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Duration:03:43
Uploaded:2015-02-19
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SciShow Space News gives you the latest from a batch of experiments on the Space Station, a new mission to forecast space weather, and a guide to this year’s conjunction of Mars and Venus!

Hosted by: Caitlin Hofmeister
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Sources:
http://www.nasa.gov/mission_pages/station/research/news/3Dratchet_wrench/#.VOGUmvnF9r8
http://www.nasa.gov/press/2015/february/critical-nasa-science-returns-to-earth-aboard-spacex-dragon-spacecraft/#.VOGQxPnF9r9
http://www.nasa.gov/mission_pages/station/research/news/zebrafish_muscle/#.VOGQxvnF9r9
http://www.digitaljournal.com/pr/2457345
http://www.theverge.com/2015/2/12/8024031/nasa-dscovr-rocket-deep-space-spacex-falcon-9-launch
http://www.noaanews.noaa.gov/stories2015/20150211-NOAA-new-deep-space-solar-monitoring-satellite-launches.html
http://earthsky.org/tonight/venus-mars-in-conjunction-below-the-moon-on-february-21
http://www.skyandtelescope.com/astronomy-news/observing-news/venus-mars-at-dusk-02132015/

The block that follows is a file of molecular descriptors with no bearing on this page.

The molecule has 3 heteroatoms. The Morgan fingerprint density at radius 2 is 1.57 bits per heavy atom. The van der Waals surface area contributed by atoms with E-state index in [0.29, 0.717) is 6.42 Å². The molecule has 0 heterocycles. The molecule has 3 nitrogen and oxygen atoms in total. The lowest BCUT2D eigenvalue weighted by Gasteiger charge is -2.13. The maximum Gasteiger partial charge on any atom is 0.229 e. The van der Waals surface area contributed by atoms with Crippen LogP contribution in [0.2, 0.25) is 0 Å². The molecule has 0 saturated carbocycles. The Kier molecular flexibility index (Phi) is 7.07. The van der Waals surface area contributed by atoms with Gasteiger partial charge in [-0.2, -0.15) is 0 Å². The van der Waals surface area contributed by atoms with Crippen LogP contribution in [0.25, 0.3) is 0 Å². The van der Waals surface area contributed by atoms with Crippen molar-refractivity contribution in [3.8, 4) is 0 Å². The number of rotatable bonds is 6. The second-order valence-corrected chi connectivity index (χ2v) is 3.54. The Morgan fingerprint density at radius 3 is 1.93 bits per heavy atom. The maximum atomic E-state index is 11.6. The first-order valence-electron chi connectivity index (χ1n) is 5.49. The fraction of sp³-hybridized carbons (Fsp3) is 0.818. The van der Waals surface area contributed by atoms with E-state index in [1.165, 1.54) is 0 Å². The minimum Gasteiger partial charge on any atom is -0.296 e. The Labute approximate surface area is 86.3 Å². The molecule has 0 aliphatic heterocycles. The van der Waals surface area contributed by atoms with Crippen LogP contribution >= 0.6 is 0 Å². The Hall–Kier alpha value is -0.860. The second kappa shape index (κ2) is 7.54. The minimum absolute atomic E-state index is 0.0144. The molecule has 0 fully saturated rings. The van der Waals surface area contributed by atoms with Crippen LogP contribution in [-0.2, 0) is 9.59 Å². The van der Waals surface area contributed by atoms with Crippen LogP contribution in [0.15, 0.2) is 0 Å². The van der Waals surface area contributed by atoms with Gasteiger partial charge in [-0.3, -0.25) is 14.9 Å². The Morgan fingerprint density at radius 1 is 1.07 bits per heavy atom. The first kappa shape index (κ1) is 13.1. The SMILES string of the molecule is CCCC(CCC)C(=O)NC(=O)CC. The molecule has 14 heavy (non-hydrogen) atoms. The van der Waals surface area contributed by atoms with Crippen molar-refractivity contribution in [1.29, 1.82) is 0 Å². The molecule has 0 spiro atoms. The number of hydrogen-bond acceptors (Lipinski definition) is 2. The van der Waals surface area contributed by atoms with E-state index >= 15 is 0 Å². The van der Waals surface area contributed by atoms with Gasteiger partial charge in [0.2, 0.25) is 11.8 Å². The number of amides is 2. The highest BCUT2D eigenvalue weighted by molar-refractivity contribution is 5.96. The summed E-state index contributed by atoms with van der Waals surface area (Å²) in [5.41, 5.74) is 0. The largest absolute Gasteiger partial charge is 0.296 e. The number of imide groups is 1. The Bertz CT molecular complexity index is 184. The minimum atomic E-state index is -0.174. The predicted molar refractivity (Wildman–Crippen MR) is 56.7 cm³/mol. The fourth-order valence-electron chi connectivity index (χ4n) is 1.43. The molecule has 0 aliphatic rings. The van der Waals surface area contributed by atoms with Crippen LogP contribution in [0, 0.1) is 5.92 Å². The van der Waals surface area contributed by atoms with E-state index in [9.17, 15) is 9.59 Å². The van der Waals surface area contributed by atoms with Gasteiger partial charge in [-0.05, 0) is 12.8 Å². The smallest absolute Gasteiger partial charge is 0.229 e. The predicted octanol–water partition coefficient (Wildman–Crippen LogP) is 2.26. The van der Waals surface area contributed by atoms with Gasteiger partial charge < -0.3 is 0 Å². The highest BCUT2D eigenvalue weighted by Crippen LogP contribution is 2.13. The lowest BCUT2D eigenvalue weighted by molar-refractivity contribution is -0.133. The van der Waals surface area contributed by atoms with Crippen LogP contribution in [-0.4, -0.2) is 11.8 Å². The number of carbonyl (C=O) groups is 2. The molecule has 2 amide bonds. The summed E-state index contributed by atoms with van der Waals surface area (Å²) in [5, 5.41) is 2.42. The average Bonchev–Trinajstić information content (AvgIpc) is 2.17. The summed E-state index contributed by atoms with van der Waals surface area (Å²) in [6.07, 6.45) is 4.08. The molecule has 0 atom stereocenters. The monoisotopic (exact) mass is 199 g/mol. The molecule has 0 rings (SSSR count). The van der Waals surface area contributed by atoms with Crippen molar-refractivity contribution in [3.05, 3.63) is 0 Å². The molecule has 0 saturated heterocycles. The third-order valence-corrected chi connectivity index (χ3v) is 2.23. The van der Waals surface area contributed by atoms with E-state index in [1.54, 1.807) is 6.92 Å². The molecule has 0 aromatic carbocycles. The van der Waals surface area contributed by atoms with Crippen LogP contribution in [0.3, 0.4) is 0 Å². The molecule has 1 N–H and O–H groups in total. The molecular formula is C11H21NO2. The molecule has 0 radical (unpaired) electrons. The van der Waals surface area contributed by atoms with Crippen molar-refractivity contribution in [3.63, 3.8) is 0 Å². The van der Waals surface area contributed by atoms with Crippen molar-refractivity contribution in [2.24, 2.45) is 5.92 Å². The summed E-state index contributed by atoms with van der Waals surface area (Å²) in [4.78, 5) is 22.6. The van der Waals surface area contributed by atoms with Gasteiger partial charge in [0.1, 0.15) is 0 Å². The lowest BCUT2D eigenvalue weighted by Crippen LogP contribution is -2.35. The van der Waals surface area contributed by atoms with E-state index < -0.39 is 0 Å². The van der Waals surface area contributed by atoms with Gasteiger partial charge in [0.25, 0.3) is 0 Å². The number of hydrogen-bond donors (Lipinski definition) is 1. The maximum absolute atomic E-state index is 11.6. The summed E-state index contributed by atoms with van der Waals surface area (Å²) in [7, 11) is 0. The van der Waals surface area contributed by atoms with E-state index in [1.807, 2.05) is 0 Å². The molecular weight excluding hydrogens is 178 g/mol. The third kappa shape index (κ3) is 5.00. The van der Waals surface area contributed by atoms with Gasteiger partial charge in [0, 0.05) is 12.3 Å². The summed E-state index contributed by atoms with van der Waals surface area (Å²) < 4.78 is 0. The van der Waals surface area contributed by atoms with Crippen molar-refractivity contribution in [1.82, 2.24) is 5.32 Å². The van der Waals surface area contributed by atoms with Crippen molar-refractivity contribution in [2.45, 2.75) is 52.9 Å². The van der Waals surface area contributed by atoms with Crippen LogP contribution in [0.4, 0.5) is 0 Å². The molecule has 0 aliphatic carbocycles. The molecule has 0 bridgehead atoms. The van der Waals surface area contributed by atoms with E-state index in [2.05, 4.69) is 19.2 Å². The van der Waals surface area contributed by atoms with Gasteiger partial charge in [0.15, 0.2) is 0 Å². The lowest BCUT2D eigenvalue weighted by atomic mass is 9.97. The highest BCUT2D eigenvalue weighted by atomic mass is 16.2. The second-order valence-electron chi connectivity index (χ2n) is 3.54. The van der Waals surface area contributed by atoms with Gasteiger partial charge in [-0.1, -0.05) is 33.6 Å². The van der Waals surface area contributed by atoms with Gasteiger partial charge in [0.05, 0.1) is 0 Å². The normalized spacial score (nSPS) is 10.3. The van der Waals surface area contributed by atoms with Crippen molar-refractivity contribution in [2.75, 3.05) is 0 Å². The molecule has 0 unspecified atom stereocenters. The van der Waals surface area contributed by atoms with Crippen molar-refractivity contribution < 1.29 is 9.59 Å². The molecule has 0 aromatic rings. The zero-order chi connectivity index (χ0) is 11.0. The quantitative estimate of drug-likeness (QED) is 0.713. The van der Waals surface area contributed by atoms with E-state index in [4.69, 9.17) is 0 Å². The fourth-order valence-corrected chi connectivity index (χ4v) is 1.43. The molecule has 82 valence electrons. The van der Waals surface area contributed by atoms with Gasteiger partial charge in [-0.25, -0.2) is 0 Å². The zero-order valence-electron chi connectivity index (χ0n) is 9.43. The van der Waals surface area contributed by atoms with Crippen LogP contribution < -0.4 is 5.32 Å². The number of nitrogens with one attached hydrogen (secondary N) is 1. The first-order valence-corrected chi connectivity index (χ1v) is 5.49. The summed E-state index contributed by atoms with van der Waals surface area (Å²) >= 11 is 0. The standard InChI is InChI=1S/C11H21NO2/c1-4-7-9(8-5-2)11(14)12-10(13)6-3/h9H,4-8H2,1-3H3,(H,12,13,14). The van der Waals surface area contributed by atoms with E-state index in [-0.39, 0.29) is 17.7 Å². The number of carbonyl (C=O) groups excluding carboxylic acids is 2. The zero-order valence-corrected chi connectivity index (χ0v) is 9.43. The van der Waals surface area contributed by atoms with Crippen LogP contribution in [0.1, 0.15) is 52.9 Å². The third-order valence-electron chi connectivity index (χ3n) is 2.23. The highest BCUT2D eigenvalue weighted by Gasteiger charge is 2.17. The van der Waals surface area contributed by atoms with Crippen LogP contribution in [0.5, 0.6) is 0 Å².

There was a lot of traffic to and from space last week, with a splashdown and a launch happening within a day of each other.    First, there was the return of the DRAGON capsule, which you might remember was carried into space by the rocket that SpaceX tried -- and failed -- to land on a floating ocean platform back in January.   DRAGON came home after about a month at the International Space Station, splashing down in the Pacific Ocean with 1600 kilograms of cargo.    Some of it was just trash and old equipment, but the capsule also delivered the results of several experiments that astronauts have been working on in the ISS.   Among their results? A plastic ratchet wrench, and a few preserved fish.   Now, a plastic wrench may not sound like all that big a deal, but this is a very special wrench.    It’s the first object to be designed on Earth, and then have its specifications sent to the ISS to be 3-D printed.    The wrench returned with 19 other tools that were printed in space, but it was the only object that wasn’t pre-programmed into the printer before it was sent to the station.   Since all 20 tools were built in microgravity, they’re going to be put through a battery of tests to see if they hold up as well as parts that are 3-D printed on Earth.    NASA’s goal here is to eventually be able to send astronauts designs for parts that they can print on the fly, which would be especially important on long missions to, say, Mars.    Then there’s the fish.    These are zebrafish, which are kind of freaky-looking, but they're actually a fantastic choice for studying the muscle degeneration that astronauts often experience in orbit.   For starters, you can see through their skin. It’s one thing to study muscle tissue under a microscope, but it’s quite another to actually see it in action.    Also, the zebrafish genome has been completely sequenced, so researchers can figure out what changes that they observe in the fish might be related to their genetics.    A few zebrafish were already returned to Earth alive, but these fish stayed on and have since died, so they were chemically preserved for the trip back.   The hope is that by studying how muscles degenerated in the fish, researchers will be better able to stop the same thing from happening in astronauts while they're in orbit.     Now, while the DRAGON capsule was coming back from space, the a new deep-space observatory -- a mission over fifteen years in the making -- was just heading out.    DSCOVR is going to occupy a fixed point between Earth and the Sun, where it can monitor space weather, especially the solar wind.   Sudden bursts of solar wind can cause magnetic storms that have the potential to knock out things like GPS communications and cell phone service.   But, by measuring the flow of charged particles from the sun and changes in the wind’s magnetic field, DSCOVR will be able to warn us of these storms up to an hour in advance, so we can better prepare for them.   And the observatory’s got another purpose, too: It’s carrying an instrument called NISTAR, which will detect how much energy Earth reflects back into space.   This means that, for the first time, we’ll know how much of the sun’s radiation is getting trapped by the atmosphere -- which will be crucial for understanding climate change.   While a lot of global warming research is focused on measuring its effects -- like, the fact that 2014 was the warmest year on record -- DSCOVR will be able to tell us how much solar energy is actually sticking around and heating up the planet.   Finally, while you’re looking up at the sky this week, if you're in the Northern hemisphere, be sure to take a look at the Moon at dusk on Saturday, February 21st.    Or more accurately, slightly below it and to the right. The Moon will be a very thin crescent, so if you’re having trouble finding it, look west-southwest.   You should be able to see what looks like a bright point of light, and if you look more closely, you might see another one next to it.    Neither of these will be twinkling, because they aren’t stars: They’re planets.    What you’ll be seeing is Mars and Venus in conjunction, meaning that their orbits will line up so that they’ll appear at their closest, from our perspective on Earth.    The planets will actually be so close together that it might be hard to tell them apart with the naked eye, because Venus will look about a hundred times brighter than Mars.    But if you have a pair of binoculars handy and it’s a clear night, you’ll be able to see both.   The two planets haven’t been this close together since 2008 and won’t be again until 2017.    So, enjoy the view.   Thanks for joining me for Sci Show Space News.  Don’t forget to go to youtube.com/scishowspace and subscribe!